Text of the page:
LOS ANGELES — Sunday’s 67th Primetime Emmy Awards are in the history books and you may still be processing the show — all three hours of it. Or maybe you missed the Emmys and you just want to hear about the highlights.
Either way, we’ve got you covered. Here are 5 things to get you ready for that water-cooler Emmys postmortem:
Did Andy Samberg kill it, or was it a Lazy Sunday?
It was the first time hosting for the “Brooklyn Nine-Nine” star, and reaction to his songs and jokes was definitely mixed.
As he did on “Saturday Night Live,” Samberg made frequent use of video clips to get laughs. He opened the show with a clip that poked fun at TV’s overabundance of buzzed-about shows and later appeared in a video spoofing the final episode of “Mad Men,” singing, “I’d like to give the world an Emmy.”
But his monologue, which veered from industry gags to a head-scratching joke about Donald Trump, sometimes fell flat.
One viewer praised Samberg for his “relevant politically charged smart opening,” while another predicted the comic actor will not be invited back to host next year.
At least Samberg got kudos for giving out his HBO Now account information …
‘We are Amy’
The show hit a high point with its first two presenters: Comic actresses Amy Poehler and Amy Schumer, who walked onstage together after being “primped” by a last-minute makeup crew.
“We are Amy,” they said, before Schumer cracked a joke about being blackout drunk by 10 p.m.
With Poehler later disappearing in her seat behind shades and a gray hoodie, the two women seemed to be poking fun at the relentless media scrutiny over female celebrities’ physical appearance.
“Let’s not forget what this night is really about,” Schumer quipped. “Celebrating hilarious women and letting the Internet weigh in on who looks the worst.”
The Emmys broke new ground Sunday.
Viola Davis became the first African American woman to be named outstanding actress in a drama for her role in ABC’s “How to Get Away with Murder,” while Jeffrey Tambor became the first to win a lead-actor Emmy for playing a transgender character, in Amazon’s “Transparent.”
“In my dreams and visions, I seemed to see a line, and on the other side of that line were green fields, and lovely flowers, and beautiful white ladies, who stretched out their arms to me over the line, but I couldn’t reach them no-how,” said Davis, quoting abolitionist and escaped slave Harriet Tubman in her emotional acceptance speech.
“Let me tell you something — the only thing that separates women of color from anyone else is opportunity,” she said, as fellow nominee Taraji P. Henson (“Empire”) stood and applauded. “You cannot win an Emmy for roles that are simply not there.”
Diversity was a winner Sunday on multiple levels. Not only did Tambor’s win highlight how far Hollywood has come in terms of inclusiveness of TV characters, but black actresses Regina King and Uzo Aduba were also recognized for supporting actress in a limited series/movie and supporting actress in a drama respectively.
Aduba’s win for her role in “Orange is the New Black” marked the first time an actress won an Emmy in both the drama and the comedy categories for playing the same character. New Emmy rules redefined “OITNB” from a comedy (where Aduba won last year) to a drama series.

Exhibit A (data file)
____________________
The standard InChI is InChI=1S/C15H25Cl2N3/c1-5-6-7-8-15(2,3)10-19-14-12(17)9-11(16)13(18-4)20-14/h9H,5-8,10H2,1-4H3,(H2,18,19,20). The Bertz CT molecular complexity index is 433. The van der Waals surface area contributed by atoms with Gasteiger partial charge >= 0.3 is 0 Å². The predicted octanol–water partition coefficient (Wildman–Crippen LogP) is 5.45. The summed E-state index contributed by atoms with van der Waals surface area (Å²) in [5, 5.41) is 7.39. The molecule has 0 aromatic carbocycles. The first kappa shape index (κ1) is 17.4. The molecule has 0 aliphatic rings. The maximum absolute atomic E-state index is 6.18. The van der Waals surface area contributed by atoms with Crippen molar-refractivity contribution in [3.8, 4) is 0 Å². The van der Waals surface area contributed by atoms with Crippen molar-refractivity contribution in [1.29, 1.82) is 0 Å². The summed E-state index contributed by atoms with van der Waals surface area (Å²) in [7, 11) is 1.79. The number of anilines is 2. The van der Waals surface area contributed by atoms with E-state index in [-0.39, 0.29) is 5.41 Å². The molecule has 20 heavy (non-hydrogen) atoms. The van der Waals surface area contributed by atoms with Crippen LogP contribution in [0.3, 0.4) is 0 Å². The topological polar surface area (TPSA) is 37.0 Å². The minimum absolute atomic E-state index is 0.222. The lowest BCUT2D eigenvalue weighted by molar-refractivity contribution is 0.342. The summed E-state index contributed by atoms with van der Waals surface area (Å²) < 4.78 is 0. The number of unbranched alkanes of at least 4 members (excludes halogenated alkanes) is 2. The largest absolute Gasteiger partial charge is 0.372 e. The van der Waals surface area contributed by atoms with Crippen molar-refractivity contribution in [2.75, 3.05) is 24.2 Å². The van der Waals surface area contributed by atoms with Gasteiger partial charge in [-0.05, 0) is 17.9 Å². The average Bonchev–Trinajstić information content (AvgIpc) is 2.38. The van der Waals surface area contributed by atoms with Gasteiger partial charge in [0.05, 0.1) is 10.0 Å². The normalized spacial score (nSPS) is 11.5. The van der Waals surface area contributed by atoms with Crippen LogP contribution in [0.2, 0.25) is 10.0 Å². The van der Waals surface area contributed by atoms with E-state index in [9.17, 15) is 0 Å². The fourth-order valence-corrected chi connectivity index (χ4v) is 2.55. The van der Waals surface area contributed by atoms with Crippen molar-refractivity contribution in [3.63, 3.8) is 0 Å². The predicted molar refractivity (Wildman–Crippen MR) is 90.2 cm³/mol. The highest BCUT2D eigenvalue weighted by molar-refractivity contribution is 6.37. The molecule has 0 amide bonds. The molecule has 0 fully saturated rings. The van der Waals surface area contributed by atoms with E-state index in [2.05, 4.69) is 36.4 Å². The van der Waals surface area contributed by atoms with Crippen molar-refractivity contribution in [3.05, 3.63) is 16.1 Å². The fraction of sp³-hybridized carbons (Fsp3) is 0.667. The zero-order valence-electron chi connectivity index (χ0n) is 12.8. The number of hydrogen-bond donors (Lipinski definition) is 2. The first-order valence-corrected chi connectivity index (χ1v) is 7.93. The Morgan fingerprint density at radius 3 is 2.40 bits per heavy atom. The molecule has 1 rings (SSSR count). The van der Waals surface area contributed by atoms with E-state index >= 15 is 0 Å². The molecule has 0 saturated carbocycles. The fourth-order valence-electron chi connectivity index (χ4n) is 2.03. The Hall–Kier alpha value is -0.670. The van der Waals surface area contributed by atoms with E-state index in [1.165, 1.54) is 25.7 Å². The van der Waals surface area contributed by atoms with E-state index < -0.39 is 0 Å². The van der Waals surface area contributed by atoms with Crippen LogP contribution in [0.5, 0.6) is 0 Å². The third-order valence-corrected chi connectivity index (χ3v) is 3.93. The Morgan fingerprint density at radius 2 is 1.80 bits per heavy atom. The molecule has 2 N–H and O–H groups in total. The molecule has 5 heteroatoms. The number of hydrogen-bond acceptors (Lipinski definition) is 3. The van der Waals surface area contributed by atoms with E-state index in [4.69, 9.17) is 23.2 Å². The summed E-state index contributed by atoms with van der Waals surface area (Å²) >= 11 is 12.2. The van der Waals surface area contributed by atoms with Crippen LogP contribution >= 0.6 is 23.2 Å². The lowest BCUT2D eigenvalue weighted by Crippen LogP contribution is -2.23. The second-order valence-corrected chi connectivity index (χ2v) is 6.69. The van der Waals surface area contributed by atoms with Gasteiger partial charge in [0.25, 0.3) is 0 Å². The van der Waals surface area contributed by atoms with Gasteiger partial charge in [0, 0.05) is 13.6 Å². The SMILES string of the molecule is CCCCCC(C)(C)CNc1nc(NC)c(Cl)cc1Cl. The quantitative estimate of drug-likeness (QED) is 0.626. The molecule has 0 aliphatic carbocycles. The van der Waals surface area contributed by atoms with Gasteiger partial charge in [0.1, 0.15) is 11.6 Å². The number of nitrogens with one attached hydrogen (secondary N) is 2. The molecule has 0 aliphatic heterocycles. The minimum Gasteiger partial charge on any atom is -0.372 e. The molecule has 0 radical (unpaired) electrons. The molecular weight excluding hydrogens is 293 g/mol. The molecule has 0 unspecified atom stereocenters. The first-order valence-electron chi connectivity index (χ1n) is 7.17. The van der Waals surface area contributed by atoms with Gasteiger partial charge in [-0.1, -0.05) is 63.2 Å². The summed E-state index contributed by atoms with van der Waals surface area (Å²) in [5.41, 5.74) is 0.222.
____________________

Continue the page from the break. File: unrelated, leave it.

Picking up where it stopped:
The return of Tracy Morgan
Former “30 Rock” star Tracy Morgan brought Emmy attendees to their feet with a surprise appearance. The “SNL” alum took the stage to present the final award of the evening for outstanding drama series.
Morgan, who suffered a traumatic brain injury after a crash on the New Jersey Turnpike in June 2014 that killed his friend James “Jimmy Mack” McNair, expressed how happy he was to be back among his television peers.
“Last year Jimmy Kimmel said on stage, I’ll see you next year,” Morgan said. “Thanks to my doctors and my beautiful wife, I’m here standing on my own two feet. It’s been a long road back.”
He also joked that during his long road to recovery he “was just ecstatic to learn I wasn’t the one who messed up.”
A Walmart truck driven by Kevin Roper rear-ended Morgan’s limo van, which was carrying seven people. Federal investigators determined that Roper’s fatigue likely caused the crash and Walmart settled with Morgan and others involved for an unspecified amount.
Morgan, who is set to host “SNL” on October 17, even showed flashes of his old self.
“Only recently I’ve started to feel like myself again,” he joked. “So a lot of you women are going to get pregnant at the afterparty.”
King at last
It was an epic night for “Game of Thrones,” perhaps the most acclaimed current TV show that had never won the outstanding-drama Emmy.
When “Thrones” claimed the night’s final and most prestigious prize, upsetting critical darling and four-time winner “Mad Men,” it was the show’s 12th Emmy of 2015 — more than any other series has ever won in a single year. Showrunners David Benioff and D.B. Weiss brought the sprawling cast — and George R.R. Martin, who wrote the books upon which the show is based — onstage to celebrate.
Benioff and Weiss then thanked HBO for taking a chance on them, and “believing in dragons.”
(HBO is a unit of Time Warner, as is CNN.)
Even Samberg got in on the fun, tracking down Martin in the audience and saying, “Thanks for telling me during the commercial that Jon Snow is alive.”